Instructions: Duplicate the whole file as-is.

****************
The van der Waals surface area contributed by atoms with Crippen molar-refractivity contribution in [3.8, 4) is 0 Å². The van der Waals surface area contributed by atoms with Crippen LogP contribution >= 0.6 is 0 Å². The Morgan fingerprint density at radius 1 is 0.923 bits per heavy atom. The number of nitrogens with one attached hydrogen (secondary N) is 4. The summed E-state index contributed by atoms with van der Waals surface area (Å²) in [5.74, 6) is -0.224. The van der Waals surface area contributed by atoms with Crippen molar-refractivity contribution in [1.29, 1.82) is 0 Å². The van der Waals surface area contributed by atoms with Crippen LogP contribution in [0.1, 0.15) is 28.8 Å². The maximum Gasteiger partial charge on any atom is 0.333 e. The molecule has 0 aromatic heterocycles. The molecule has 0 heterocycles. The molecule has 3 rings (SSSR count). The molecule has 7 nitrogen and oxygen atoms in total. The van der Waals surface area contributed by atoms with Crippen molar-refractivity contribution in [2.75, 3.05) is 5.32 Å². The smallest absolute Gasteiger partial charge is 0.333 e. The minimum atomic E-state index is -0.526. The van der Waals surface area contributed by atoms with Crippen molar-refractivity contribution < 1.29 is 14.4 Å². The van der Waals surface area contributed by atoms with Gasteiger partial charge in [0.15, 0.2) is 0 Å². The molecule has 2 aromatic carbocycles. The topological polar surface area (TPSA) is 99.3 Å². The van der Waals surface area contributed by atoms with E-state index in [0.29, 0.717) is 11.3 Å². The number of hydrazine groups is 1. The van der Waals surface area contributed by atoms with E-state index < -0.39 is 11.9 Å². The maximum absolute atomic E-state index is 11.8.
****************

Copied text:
The van der Waals surface area contributed by atoms with Crippen molar-refractivity contribution in [3.8, 4) is 0 Å². The van der Waals surface area contributed by atoms with Crippen LogP contribution >= 0.6 is 0 Å². The Morgan fingerprint density at radius 1 is 0.923 bits per heavy atom. The number of nitrogens with one attached hydrogen (secondary N) is 4. The summed E-state index contributed by atoms with van der Waals surface area (Å²) in [5.74, 6) is -0.224. The van der Waals surface area contributed by atoms with Crippen molar-refractivity contribution in [1.29, 1.82) is 0 Å². The van der Waals surface area contributed by atoms with Crippen LogP contribution in [0.1, 0.15) is 28.8 Å². The maximum Gasteiger partial charge on any atom is 0.333 e. The molecule has 0 aromatic heterocycles. The molecule has 0 heterocycles. The molecule has 3 rings (SSSR count). The molecule has 7 nitrogen and oxygen atoms in total. The van der Waals surface area contributed by atoms with Crippen molar-refractivity contribution in [2.75, 3.05) is 5.32 Å². The smallest absolute Gasteiger partial charge is 0.333 e. The minimum atomic E-state index is -0.526. The van der Waals surface area contributed by atoms with Crippen molar-refractivity contribution < 1.29 is 14.4 Å². The van der Waals surface area contributed by atoms with Gasteiger partial charge in [0.15, 0.2) is 0 Å². The molecule has 2 aromatic carbocycles. The topological polar surface area (TPSA) is 99.3 Å². The van der Waals surface area contributed by atoms with E-state index in [0.29, 0.717) is 11.3 Å². The number of hydrazine groups is 1. The van der Waals surface area contributed by atoms with E-state index < -0.39 is 11.9 Å². The maximum absolute atomic E-state index is 11.8.